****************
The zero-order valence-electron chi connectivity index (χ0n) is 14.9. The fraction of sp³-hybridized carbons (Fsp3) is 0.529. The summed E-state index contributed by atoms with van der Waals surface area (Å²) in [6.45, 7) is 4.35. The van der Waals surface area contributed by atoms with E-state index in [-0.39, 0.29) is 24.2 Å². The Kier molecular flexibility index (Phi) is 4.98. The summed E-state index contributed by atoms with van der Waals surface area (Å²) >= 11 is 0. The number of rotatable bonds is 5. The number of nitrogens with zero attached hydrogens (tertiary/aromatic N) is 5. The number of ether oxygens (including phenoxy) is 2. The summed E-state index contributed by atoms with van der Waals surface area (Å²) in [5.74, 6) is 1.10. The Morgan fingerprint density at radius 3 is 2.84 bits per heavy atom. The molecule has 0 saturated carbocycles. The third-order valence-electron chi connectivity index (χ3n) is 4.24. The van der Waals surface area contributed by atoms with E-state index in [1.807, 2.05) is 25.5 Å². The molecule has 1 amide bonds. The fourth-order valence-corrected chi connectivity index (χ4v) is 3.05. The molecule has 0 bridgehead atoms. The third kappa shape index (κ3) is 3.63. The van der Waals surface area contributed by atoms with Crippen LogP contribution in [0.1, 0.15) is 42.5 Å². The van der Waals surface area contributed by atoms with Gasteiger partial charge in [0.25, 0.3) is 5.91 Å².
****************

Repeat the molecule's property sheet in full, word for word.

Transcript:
The zero-order valence-electron chi connectivity index (χ0n) is 14.9. The fraction of sp³-hybridized carbons (Fsp3) is 0.529. The summed E-state index contributed by atoms with van der Waals surface area (Å²) in [6.45, 7) is 4.35. The van der Waals surface area contributed by atoms with E-state index in [-0.39, 0.29) is 24.2 Å². The Kier molecular flexibility index (Phi) is 4.98. The summed E-state index contributed by atoms with van der Waals surface area (Å²) >= 11 is 0. The number of rotatable bonds is 5. The number of nitrogens with zero attached hydrogens (tertiary/aromatic N) is 5. The number of ether oxygens (including phenoxy) is 2. The summed E-state index contributed by atoms with van der Waals surface area (Å²) in [5.74, 6) is 1.10. The Morgan fingerprint density at radius 3 is 2.84 bits per heavy atom. The molecule has 0 saturated carbocycles. The third-order valence-electron chi connectivity index (χ3n) is 4.24. The van der Waals surface area contributed by atoms with E-state index in [1.807, 2.05) is 25.5 Å². The molecule has 1 amide bonds. The fourth-order valence-corrected chi connectivity index (χ4v) is 3.05. The molecule has 0 bridgehead atoms. The third kappa shape index (κ3) is 3.63. The van der Waals surface area contributed by atoms with Crippen LogP contribution in [0.1, 0.15) is 42.5 Å². The van der Waals surface area contributed by atoms with Gasteiger partial charge in [0.25, 0.3) is 5.91 Å².